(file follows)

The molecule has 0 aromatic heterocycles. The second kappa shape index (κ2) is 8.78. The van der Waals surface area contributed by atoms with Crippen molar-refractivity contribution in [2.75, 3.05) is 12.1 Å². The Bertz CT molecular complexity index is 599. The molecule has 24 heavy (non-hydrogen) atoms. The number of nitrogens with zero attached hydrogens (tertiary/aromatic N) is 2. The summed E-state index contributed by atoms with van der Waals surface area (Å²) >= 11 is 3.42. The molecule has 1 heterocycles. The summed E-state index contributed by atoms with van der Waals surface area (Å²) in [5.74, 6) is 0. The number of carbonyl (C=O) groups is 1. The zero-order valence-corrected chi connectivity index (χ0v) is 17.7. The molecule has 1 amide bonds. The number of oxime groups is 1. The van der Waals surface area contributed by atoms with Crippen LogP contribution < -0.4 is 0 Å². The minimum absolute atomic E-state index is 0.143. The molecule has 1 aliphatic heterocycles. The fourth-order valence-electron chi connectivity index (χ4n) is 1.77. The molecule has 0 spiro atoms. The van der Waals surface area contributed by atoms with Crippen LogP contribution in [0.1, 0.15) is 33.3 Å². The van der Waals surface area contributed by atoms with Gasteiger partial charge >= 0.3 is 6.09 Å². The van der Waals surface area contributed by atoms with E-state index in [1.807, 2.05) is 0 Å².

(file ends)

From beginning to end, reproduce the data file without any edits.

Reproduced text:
The molecule has 0 aromatic heterocycles. The second kappa shape index (κ2) is 8.78. The van der Waals surface area contributed by atoms with Crippen molar-refractivity contribution in [2.75, 3.05) is 12.1 Å². The Bertz CT molecular complexity index is 599. The molecule has 24 heavy (non-hydrogen) atoms. The number of nitrogens with zero attached hydrogens (tertiary/aromatic N) is 2. The summed E-state index contributed by atoms with van der Waals surface area (Å²) >= 11 is 3.42. The molecule has 1 heterocycles. The summed E-state index contributed by atoms with van der Waals surface area (Å²) in [5.74, 6) is 0. The number of carbonyl (C=O) groups is 1. The zero-order valence-corrected chi connectivity index (χ0v) is 17.7. The molecule has 1 amide bonds. The number of oxime groups is 1. The van der Waals surface area contributed by atoms with Crippen LogP contribution < -0.4 is 0 Å². The minimum absolute atomic E-state index is 0.143. The molecule has 1 aliphatic heterocycles. The fourth-order valence-electron chi connectivity index (χ4n) is 1.77. The molecule has 0 spiro atoms. The van der Waals surface area contributed by atoms with Crippen LogP contribution in [0.1, 0.15) is 33.3 Å². The van der Waals surface area contributed by atoms with Gasteiger partial charge >= 0.3 is 6.09 Å². The van der Waals surface area contributed by atoms with E-state index in [1.807, 2.05) is 0 Å².